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JACOB LAKE, Ariz., - For the past three summers, Turkish exchange student Ibrahim Coskuner has worked for businesses at the North Rim of the Grand Canyon. But he has never seen anything like the wildland fire that for more than 20 days has turned forests into colorless piles of ash and obscured the national park with smoke.

On Wednesday, Coskuner was sent packing by the park business that employs him as the Warm Fire burned within 14 miles of the Grand Canyon National Park boundary.

"They moved us for safety reasons," he said. "I had only been working for three days."

Coskuner was one of about 85 workers - many, like him, from other countries - escorted 60 miles away to a high school in Fredonia until the park reopens at an unknown date.

The Salt Lake City Chapter of the American Red Cross, with support from chapters in Provo and St. George, set up a rows of cots at the school in the town five miles south of the Utah state line.

David Nealey, emergency service director of Salt Lake City's Red Cross chapter, said the relief organization's Arizona chapters are expected to start taking control of the effort today.

Utah responded first because of easier access to the area, which is severed from the rest of Arizona by the Grand Canyon.

On Tuesday, about 150 visitors to the North Rim were escorted by officials from the park because of safety concerns. The fire was started by lightning on June 8, and officials let it burn as a fire-use burn, in an area of the Kaibab National Forest thick with Ponderosa, and assorted conifer trees. A fire-use burn is essentially a controlled burn designed to rid the area of fuel.

On Sunday, the fire-use-burn situation changed, when winds, created by the intensity of the fire, caused it to explode into a firestorm that forced the closure of Arizona State Road 67 and turned nearly everything in its path into a pile of ash. The fire also encroached into a habitat area for the rare Mexican spotted owl.

By Sunday night, the fire had burned through the containment parameters established, triggering suppression efforts.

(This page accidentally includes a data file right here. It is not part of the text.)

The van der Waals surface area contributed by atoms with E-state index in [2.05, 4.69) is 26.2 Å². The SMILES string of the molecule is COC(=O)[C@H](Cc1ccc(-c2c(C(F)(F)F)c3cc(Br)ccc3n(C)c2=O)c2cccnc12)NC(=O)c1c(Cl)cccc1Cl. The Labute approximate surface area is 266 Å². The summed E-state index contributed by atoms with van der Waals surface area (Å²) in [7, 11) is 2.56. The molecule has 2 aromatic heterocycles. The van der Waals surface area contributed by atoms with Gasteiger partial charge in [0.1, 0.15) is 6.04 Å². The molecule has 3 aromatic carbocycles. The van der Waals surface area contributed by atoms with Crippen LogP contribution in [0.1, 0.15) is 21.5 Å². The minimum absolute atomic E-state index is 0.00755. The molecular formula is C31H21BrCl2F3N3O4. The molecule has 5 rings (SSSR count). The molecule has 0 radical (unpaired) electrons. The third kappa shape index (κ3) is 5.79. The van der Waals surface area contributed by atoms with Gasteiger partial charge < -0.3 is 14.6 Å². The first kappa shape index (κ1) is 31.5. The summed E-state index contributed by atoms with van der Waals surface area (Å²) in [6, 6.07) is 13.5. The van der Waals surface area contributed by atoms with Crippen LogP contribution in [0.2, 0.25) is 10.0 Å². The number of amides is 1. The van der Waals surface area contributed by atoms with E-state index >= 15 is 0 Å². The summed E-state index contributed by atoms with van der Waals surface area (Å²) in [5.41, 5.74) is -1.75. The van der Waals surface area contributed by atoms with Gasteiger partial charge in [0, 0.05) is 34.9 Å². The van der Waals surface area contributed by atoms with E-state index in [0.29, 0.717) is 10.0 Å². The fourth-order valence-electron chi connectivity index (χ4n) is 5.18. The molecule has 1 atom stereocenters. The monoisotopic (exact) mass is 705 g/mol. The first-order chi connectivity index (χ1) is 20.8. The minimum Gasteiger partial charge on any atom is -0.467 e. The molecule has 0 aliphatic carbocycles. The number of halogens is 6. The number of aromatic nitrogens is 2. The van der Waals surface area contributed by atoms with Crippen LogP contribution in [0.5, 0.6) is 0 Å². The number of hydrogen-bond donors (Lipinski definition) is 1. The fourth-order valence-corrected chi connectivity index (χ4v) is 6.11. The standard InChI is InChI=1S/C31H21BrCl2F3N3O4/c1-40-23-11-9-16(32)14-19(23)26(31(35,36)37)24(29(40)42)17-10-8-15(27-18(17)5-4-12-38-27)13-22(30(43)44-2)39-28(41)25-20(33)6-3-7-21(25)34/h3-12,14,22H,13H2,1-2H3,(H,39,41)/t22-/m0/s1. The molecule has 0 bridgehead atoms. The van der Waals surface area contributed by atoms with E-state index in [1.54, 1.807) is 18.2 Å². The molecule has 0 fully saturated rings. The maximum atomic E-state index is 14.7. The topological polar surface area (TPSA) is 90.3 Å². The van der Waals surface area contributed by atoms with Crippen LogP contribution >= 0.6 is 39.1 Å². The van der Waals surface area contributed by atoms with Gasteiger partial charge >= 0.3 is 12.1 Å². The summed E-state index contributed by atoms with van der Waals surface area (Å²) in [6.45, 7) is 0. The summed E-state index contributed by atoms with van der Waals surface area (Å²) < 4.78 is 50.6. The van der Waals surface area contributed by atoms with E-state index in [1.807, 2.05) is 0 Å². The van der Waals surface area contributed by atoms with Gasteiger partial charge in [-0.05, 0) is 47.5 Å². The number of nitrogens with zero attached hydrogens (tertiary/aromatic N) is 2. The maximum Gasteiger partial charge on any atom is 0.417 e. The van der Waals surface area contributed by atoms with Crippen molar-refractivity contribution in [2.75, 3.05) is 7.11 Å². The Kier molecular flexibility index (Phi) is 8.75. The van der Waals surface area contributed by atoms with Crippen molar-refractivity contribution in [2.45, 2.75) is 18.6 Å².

A high priority incident management team was brought in to fight the fire that so far has charred more than 58,000 acres. It is 40 percent contained, and so far has cost $4.2 million to fight. There have been no injuries and no structures have been lost in the fire.

Along the road Wednesday that leads from Jacob Lake to the entrance of the North Rim, the landscape still smoldered where the six-mile-wide wall of flame consumed everything in its path, leaving nothing but limbless trees standing like black match sticks jabbed in the ground.

The Forest Service has been criticized by residents in surrounding communities, including Fredonia and Kanab, for not taking quicker action to contain the fire, but Brian Steinhardt, the acting fire management officer for the North Kaibab District of the forest, said Wednesday the fire was necessary to restore the forest to health after nearly a century of suppression that let fuels build up.

"The forest was in decay," said Steinhardt. "This [fire] will make the forest healthier by adding nutrients to the soil and producing big, healthier trees for future generations."

He said the fire did what it was suppose to do and he would make the same decision again.

"I stand by my decision, and would do it again," he said.

Steve Rich, who with other family members, owns and operates Jacob Lake, a well-known resort that has been selling gas and renting rooms to Grand Canyon visitors since 1923, said the decision to not actively suppress the fire at the beginning was a bad decision and devastating to the resorts bottom line.

He said the 67 rooms for rent at the resort are barely half full now, mostly firefighters and news crews, after several hundred reservations were canceled because of the fire.